Household Savings Learn More
A Household Example
Appliance standards have saved consumers significant amounts of money on their utility bills. To illustrate, we looked at a typical scenario of a household replacing its major appliances every 15 years, and estimated the impacts of standards in terms of energy and water savings and utility bill savings.
For the purposes of this illustration, we envisioned a family buying a house that was built in 1980, including the appliances that had been in the house since it was built: a refrigerator, oven, clothes washer, dishwasher, incandescent light bulbs, gas furnace, electric water heater, and central air conditioning. In 1995 when the family moves in, they decide to replace all of those appliances—whether by choice or because some of the appliances reached the end of their life. The appliances were replaced again in 2010, and we’ll expect them to get replaced one more time around 2025, by which point new standards for each product will have gone into effect. In each of those intervals, standards have been increased for most of these appliances, so they will be saving energy (and water in the case of clothes washers and dishwashers). This scenario approximates the real-life scenarios that most U.S. households experience, though more neatly categorized into precise replacement intervals. In order to estimate the impacts, we modeled the following products.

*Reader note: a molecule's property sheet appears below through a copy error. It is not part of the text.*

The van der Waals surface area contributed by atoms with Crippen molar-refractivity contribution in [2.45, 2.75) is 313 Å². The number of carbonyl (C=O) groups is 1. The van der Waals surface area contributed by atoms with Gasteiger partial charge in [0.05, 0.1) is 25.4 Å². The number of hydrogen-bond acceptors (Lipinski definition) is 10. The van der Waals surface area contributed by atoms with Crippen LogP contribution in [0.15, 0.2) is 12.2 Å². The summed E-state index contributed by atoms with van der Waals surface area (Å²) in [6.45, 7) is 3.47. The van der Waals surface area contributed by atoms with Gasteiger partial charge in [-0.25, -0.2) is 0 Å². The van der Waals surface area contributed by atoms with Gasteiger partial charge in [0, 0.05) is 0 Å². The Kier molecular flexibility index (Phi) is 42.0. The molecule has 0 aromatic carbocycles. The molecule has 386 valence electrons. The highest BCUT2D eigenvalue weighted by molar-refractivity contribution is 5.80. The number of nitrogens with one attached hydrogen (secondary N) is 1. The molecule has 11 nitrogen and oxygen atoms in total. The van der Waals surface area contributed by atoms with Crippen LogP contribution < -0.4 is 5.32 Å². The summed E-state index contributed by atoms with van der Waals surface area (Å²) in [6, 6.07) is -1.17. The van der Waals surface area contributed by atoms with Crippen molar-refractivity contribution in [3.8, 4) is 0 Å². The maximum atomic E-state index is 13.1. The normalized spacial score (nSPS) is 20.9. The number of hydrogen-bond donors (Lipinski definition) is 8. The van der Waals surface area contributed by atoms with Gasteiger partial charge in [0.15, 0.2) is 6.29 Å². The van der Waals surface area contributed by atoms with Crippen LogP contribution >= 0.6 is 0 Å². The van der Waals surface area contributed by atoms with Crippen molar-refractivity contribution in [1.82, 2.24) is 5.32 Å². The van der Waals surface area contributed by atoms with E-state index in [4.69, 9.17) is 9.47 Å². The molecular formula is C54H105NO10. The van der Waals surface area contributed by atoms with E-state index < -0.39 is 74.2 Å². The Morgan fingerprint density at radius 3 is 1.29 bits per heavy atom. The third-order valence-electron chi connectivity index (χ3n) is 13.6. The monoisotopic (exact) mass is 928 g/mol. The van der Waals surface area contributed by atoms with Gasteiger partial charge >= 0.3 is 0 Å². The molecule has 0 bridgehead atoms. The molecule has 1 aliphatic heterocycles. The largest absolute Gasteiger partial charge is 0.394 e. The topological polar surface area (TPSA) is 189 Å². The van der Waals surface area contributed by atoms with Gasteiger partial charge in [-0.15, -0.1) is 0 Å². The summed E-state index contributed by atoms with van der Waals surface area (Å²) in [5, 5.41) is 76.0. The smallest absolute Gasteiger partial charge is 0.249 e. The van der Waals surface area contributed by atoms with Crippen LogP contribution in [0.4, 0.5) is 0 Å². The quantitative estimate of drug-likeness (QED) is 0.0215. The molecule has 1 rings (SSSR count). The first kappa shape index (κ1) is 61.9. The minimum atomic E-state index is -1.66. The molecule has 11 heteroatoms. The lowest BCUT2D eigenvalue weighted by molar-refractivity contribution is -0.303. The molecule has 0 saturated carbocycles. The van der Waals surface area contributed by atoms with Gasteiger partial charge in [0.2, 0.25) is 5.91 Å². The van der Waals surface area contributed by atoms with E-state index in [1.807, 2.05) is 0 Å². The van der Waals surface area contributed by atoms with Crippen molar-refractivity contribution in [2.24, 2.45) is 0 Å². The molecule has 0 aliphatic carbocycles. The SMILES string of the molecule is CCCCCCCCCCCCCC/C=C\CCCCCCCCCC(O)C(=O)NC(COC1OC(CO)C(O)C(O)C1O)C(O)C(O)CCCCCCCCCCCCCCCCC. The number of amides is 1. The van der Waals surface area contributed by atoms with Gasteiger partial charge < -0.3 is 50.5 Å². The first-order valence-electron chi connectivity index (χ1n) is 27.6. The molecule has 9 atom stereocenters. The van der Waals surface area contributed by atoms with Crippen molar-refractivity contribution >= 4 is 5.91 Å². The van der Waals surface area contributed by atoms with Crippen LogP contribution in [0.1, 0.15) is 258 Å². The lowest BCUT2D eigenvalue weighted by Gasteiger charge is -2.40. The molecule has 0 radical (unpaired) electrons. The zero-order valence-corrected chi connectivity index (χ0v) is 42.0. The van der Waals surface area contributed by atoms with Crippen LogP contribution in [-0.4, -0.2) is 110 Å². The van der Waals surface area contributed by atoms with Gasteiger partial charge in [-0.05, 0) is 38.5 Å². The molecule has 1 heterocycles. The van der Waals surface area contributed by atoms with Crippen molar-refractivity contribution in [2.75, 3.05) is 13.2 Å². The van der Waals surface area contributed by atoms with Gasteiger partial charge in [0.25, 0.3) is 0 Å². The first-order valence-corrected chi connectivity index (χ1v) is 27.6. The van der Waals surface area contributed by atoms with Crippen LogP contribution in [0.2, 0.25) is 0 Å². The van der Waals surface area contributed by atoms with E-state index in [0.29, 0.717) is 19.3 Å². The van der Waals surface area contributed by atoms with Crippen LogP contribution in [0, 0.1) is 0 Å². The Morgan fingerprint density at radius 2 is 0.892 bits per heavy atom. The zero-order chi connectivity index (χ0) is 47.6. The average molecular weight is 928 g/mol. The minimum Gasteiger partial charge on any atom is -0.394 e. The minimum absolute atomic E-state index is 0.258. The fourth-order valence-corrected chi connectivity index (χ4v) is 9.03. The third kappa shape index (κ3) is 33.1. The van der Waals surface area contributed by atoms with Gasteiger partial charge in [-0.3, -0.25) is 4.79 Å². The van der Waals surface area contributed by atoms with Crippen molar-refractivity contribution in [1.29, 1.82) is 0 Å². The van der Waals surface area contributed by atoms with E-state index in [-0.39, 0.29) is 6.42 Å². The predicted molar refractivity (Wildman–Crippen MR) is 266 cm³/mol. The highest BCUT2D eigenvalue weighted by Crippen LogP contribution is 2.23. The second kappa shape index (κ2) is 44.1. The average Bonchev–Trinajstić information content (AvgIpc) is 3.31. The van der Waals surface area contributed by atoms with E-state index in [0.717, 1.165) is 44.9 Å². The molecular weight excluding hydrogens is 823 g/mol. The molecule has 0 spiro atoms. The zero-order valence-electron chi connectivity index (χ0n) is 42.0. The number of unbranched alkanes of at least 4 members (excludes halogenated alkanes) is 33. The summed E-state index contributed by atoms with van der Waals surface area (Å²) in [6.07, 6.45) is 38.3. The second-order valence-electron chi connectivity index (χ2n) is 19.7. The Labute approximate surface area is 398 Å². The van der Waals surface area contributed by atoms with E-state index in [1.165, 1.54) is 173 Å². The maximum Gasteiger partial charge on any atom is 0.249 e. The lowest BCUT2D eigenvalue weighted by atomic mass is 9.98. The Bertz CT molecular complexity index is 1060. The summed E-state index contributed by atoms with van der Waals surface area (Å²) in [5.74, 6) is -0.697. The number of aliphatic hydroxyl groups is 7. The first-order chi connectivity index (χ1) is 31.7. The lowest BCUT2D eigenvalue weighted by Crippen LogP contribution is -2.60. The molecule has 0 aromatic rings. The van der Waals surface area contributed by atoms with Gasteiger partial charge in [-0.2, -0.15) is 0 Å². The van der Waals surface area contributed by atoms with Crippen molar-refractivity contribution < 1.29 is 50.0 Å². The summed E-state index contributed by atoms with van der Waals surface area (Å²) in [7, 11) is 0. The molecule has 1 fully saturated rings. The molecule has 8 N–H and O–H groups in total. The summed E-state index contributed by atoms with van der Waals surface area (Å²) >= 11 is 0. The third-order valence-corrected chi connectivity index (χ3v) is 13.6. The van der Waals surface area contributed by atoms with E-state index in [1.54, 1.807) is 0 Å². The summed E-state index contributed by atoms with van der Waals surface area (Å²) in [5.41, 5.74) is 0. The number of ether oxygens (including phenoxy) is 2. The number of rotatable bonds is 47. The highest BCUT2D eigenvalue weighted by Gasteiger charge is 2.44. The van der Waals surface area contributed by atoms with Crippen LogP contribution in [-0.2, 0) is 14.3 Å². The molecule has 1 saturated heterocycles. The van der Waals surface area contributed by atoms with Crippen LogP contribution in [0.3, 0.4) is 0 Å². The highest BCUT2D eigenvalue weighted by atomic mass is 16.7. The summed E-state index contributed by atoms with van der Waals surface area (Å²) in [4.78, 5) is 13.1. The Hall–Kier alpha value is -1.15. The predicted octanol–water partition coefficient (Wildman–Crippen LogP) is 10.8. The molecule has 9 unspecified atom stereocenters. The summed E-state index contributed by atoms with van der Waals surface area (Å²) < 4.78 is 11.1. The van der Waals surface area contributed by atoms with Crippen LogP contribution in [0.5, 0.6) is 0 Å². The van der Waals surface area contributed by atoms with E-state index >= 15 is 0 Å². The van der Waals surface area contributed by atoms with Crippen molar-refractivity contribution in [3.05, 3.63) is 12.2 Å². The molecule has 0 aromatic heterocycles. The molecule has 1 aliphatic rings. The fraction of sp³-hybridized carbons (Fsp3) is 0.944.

Water and energy savings per household
The water and energy savings over this 45-year period are substantial. This typical household would save over 180 MWh of electricity and over 200,000 gallons of water. Absent standards, this typical household’s electricity use over this period would have been about 40% higher. The water savings would fill one-third of an Olympic-size swimming pool.
Over the course of three rounds of appliance replacements, the typical family saves more than $30,000, or more than enough to cover nearly two years of mortgage payments for an average U.S. household. These savings are conservative because this example does not include many other energy- and water-using products that also have been or will be affected by standards such as plumbing products, and power supplies and battery chargers for consumer electronics. Including the plumbing standards would increase water savings several-fold.
For more details, see pages 20-22 of The Efficiency Boom report.